april stanke 372x451 - By studying at TSTC, Stanke to add EMT to resume

(BROWNWOOD, Texas) – The fast pace of the profession led April Stanke, of San Angelo, to begin her journey to becoming an emergency medical technician.

The longtime certified nursing assistant is studying for her new career path in Texas State Technical College’s Emergency Medical Services program.

“I enjoy the fast pace of the medical field. You always have to be on your toes,” she said.

Stanke said the pace of being an EMT is not that different from a CNA because both professions have the same objective.

“They both have the same pace and same goal. We want to be right there to be able to watch our patients for their signs and systems,” she said. “We want to make sure they are safe.”

One difference that Stanke has already noticed between the professions is the interaction with patients.

“As a CNA, we get to know our patients more. We are able to visit them in the room and make sure they are taken care of,” she said. “As an EMT, we will be walking up to a stranger to help them. But we are there to help the patient in their time of need. That does not change.”

Stanke said one of the most challenging aspects of the training for her is taking tests on the computer. However, she knows it is preparing her for real-life emergency calls.

“The tests do make you think more,” she said. “That is good when you are in the field. We are going to have to make quick decisions when we arrive at the scene.”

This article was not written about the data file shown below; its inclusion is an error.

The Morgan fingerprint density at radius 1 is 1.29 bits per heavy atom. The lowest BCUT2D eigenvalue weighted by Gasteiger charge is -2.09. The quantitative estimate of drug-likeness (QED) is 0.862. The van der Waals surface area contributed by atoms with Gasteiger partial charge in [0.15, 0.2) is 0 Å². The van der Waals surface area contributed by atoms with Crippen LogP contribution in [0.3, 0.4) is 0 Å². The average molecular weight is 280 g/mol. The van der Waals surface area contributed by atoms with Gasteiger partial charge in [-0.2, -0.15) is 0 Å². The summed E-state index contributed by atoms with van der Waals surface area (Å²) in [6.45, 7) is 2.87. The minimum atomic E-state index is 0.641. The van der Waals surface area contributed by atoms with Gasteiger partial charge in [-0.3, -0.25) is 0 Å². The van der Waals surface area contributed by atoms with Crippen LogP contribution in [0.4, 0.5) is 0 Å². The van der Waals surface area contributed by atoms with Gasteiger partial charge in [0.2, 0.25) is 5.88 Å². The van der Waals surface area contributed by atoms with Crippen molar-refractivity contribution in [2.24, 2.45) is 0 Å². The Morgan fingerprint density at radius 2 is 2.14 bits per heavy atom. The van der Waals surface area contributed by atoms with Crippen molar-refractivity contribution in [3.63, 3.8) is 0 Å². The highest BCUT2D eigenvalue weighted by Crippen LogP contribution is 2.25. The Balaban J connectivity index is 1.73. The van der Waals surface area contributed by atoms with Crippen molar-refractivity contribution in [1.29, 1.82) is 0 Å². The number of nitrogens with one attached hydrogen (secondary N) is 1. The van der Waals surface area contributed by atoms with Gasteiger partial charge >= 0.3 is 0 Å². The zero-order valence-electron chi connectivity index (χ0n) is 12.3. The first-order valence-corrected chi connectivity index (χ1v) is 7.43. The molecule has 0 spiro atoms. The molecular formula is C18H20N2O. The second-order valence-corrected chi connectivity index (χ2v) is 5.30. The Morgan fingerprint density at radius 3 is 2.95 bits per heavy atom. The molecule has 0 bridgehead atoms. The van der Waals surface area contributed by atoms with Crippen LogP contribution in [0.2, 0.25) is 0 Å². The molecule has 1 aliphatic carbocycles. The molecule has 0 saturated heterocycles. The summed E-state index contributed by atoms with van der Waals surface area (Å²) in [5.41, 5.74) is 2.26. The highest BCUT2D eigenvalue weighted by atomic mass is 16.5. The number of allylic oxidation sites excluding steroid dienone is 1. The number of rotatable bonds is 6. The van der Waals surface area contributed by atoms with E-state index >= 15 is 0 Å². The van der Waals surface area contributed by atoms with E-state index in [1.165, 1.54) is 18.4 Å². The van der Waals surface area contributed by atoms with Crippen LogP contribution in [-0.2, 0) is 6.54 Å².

Stanke said she relies on her classmates and Emergency Medical Services instructor Tim Scalley when they meet in the lab.

“We work hard during lab sessions. Having the hands-on equipment to learn helps all of us,” she said. “Also, being able to watch paramedics during clinicals is great. I have watched many different things happen in the field, and you cannot learn that from just reading a book.”

Stanke said Scalley brings a different perspective to the classroom.

“He brings his real-life experiences to class and tells us what he had to do during a call,” she said. “That is something we all appreciate.”

She also appreciates how Scalley will make sure to help students when they have questions.

“Tim will make sure he gets back to us, even if it is for help with stupid questions,” she said. “It is not only Tim, but the instructors we have in Abilene. You can count on the support of every instructor in the program. That is what makes this program special.”

Stanke wanted to honor her late brother by becoming a first responder. In 2014, her brother died in an accident, and she knew that the EMTs did what they could to help him.

“They did everything in their power to help my brother, but it was too late,” she said. “I want to do everything in my power to help others, as well as honor him.”

In TSTC’s Emergency Medical Services program, students can earn an Associate of Applied Science degree in Paramedic. The college also offers certificates of completion in Emergency Medical Services – EMT, Emergency Medical Services – Advanced EMT AEMT, and Emergency Medical Services – Paramedic.

According to onetonline.org, jobs for emergency medical technicians in Texas are projected to increase 11% by 2028.

Registration for the fall semester is underway. Scholarships are available. For more information, visit tstc.edu.

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